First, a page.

Brian Hatton (1887-1916)
Brian was born in Hereford and he spent most of his childhood and early adult life there. Brian lived with his family in Whitecross and later Broomy Hill, Hereford. As a young child he made remarkable drawings, which showed his natural artistic ability. His parents, Amelia and Alfred, encouraged his talent. In 1898, at the age of eleven he was awarded the ‘Gold Star’ by the Royal Drawing Society. Following this the artist GF Watts took a keen interest in his development as an artist and became his mentor. Brian’s younger sisters, Ailsa Marr (b.1893) and Marjorie (b.1895), became the subject of many of his works. Brian suffered from asthma as a boy and spent periods of time in Swansea for health reasons. As a young man, he travelled at home and abroad. In 1908, he travelled to Egypt as part of the Petrie expedition. He continued to love Herefordshire, where his work was inspired by local people and places. On his travels and later as a soldier, he recorded the people and places around him.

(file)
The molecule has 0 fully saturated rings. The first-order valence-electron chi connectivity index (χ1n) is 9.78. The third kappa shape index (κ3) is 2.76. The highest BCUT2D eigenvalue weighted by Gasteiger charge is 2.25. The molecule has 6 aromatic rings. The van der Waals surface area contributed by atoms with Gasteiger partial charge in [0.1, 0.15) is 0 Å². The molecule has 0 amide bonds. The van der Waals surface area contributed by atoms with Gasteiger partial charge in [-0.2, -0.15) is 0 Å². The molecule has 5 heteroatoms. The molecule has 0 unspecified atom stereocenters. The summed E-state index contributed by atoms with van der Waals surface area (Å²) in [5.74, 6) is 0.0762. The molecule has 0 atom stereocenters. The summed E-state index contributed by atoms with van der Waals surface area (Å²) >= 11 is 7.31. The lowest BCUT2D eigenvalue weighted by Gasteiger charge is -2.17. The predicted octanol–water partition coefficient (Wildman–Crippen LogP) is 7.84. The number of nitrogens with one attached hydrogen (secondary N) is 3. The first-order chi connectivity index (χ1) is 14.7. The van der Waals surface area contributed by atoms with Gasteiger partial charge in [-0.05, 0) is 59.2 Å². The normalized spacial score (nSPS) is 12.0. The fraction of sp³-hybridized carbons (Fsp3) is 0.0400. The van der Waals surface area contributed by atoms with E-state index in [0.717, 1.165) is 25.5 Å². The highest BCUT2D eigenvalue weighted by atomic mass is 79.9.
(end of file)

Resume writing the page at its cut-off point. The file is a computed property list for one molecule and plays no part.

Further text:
Brian had a studio in London, where he began his professional career as a portrait painter. Tragically, Brian was killed in action in Egypt, whilst serving with the Worcester Yeomanry, in the First World War. He died on 23rd April, 1916. He left a wife, Lydia May and a daughter, Mary Amelia (b.1915). Had he not belonged to the generation who fought in the First World War, Brian may have become known as a talented artist.
During his life, he created over 1000 art works including, oil paintings, watercolours, and pencil and pastel drawings, together with a small number of prints. His subjects included: landscape views, horses and other animals, agricultural activities and country people. He also drew imaginative subjects inspired by literature. When he began to accept commissions, he painted portraits, some of which were of local people.
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